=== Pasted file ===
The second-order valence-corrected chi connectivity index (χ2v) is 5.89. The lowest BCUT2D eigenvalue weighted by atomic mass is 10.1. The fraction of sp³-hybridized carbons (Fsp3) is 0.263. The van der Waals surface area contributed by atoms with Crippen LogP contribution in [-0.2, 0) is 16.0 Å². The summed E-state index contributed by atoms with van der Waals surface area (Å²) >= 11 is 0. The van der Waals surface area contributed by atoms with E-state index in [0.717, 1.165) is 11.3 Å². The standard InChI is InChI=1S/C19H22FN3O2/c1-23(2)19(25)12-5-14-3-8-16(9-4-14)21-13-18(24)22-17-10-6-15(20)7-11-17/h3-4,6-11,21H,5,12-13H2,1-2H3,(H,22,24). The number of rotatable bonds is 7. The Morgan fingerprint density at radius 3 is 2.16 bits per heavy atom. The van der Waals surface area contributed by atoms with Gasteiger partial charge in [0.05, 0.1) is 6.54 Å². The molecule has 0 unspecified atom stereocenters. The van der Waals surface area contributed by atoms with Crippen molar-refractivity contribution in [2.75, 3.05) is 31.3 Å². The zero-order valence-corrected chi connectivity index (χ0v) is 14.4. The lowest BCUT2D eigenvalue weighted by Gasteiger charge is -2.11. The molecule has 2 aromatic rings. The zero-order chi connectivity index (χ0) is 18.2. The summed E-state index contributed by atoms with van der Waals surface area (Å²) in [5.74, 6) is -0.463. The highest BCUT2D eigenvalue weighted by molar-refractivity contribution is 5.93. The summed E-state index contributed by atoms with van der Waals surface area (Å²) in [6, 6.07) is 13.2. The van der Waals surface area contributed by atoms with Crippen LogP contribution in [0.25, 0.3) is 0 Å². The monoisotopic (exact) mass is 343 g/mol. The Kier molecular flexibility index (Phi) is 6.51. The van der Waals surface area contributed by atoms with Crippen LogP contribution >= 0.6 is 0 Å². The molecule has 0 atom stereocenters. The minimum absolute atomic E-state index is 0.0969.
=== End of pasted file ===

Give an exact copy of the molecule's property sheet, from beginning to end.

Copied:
The second-order valence-corrected chi connectivity index (χ2v) is 5.89. The lowest BCUT2D eigenvalue weighted by atomic mass is 10.1. The fraction of sp³-hybridized carbons (Fsp3) is 0.263. The van der Waals surface area contributed by atoms with Crippen LogP contribution in [-0.2, 0) is 16.0 Å². The summed E-state index contributed by atoms with van der Waals surface area (Å²) >= 11 is 0. The van der Waals surface area contributed by atoms with E-state index in [0.717, 1.165) is 11.3 Å². The standard InChI is InChI=1S/C19H22FN3O2/c1-23(2)19(25)12-5-14-3-8-16(9-4-14)21-13-18(24)22-17-10-6-15(20)7-11-17/h3-4,6-11,21H,5,12-13H2,1-2H3,(H,22,24). The number of rotatable bonds is 7. The Morgan fingerprint density at radius 3 is 2.16 bits per heavy atom. The van der Waals surface area contributed by atoms with Gasteiger partial charge in [0.05, 0.1) is 6.54 Å². The molecule has 0 unspecified atom stereocenters. The van der Waals surface area contributed by atoms with Crippen molar-refractivity contribution in [2.75, 3.05) is 31.3 Å². The zero-order valence-corrected chi connectivity index (χ0v) is 14.4. The lowest BCUT2D eigenvalue weighted by Gasteiger charge is -2.11. The molecule has 2 aromatic rings. The zero-order chi connectivity index (χ0) is 18.2. The summed E-state index contributed by atoms with van der Waals surface area (Å²) in [5.74, 6) is -0.463. The highest BCUT2D eigenvalue weighted by molar-refractivity contribution is 5.93. The summed E-state index contributed by atoms with van der Waals surface area (Å²) in [6, 6.07) is 13.2. The van der Waals surface area contributed by atoms with Crippen LogP contribution in [0.25, 0.3) is 0 Å². The monoisotopic (exact) mass is 343 g/mol. The Kier molecular flexibility index (Phi) is 6.51. The van der Waals surface area contributed by atoms with Crippen LogP contribution >= 0.6 is 0 Å². The molecule has 0 atom stereocenters. The minimum absolute atomic E-state index is 0.0969.